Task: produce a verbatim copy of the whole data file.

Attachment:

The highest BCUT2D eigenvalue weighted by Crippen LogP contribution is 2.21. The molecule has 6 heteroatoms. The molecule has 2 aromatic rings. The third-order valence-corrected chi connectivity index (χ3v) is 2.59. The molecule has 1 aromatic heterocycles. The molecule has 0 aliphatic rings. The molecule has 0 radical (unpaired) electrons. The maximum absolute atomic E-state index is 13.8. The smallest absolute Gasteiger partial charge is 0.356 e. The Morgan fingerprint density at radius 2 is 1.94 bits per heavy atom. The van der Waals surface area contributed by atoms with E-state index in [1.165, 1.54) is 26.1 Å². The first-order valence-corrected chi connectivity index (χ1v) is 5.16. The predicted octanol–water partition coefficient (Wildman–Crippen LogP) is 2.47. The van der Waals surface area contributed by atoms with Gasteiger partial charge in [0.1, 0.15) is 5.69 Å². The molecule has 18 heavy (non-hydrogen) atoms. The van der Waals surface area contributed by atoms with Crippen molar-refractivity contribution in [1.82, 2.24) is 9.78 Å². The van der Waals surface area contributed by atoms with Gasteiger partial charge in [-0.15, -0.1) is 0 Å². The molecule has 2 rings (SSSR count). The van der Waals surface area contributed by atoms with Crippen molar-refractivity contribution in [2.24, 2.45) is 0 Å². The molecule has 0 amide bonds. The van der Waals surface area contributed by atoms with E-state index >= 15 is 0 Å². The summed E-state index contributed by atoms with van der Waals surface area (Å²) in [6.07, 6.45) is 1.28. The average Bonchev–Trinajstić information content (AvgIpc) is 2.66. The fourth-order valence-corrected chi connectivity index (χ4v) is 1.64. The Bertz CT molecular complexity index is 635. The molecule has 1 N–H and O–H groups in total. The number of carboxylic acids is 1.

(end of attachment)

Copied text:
The highest BCUT2D eigenvalue weighted by Crippen LogP contribution is 2.21. The molecule has 6 heteroatoms. The molecule has 2 aromatic rings. The third-order valence-corrected chi connectivity index (χ3v) is 2.59. The molecule has 1 aromatic heterocycles. The molecule has 0 aliphatic rings. The molecule has 0 radical (unpaired) electrons. The maximum absolute atomic E-state index is 13.8. The smallest absolute Gasteiger partial charge is 0.356 e. The Morgan fingerprint density at radius 2 is 1.94 bits per heavy atom. The van der Waals surface area contributed by atoms with E-state index in [1.165, 1.54) is 26.1 Å². The first-order valence-corrected chi connectivity index (χ1v) is 5.16. The predicted octanol–water partition coefficient (Wildman–Crippen LogP) is 2.47. The van der Waals surface area contributed by atoms with Gasteiger partial charge in [0.1, 0.15) is 5.69 Å². The molecule has 18 heavy (non-hydrogen) atoms. The van der Waals surface area contributed by atoms with Crippen molar-refractivity contribution in [1.82, 2.24) is 9.78 Å². The van der Waals surface area contributed by atoms with Gasteiger partial charge in [-0.15, -0.1) is 0 Å². The molecule has 2 rings (SSSR count). The van der Waals surface area contributed by atoms with Crippen molar-refractivity contribution in [2.24, 2.45) is 0 Å². The molecule has 0 amide bonds. The van der Waals surface area contributed by atoms with E-state index >= 15 is 0 Å². The summed E-state index contributed by atoms with van der Waals surface area (Å²) in [6.07, 6.45) is 1.28. The average Bonchev–Trinajstić information content (AvgIpc) is 2.66. The fourth-order valence-corrected chi connectivity index (χ4v) is 1.64. The Bertz CT molecular complexity index is 635. The molecule has 1 N–H and O–H groups in total. The number of carboxylic acids is 1.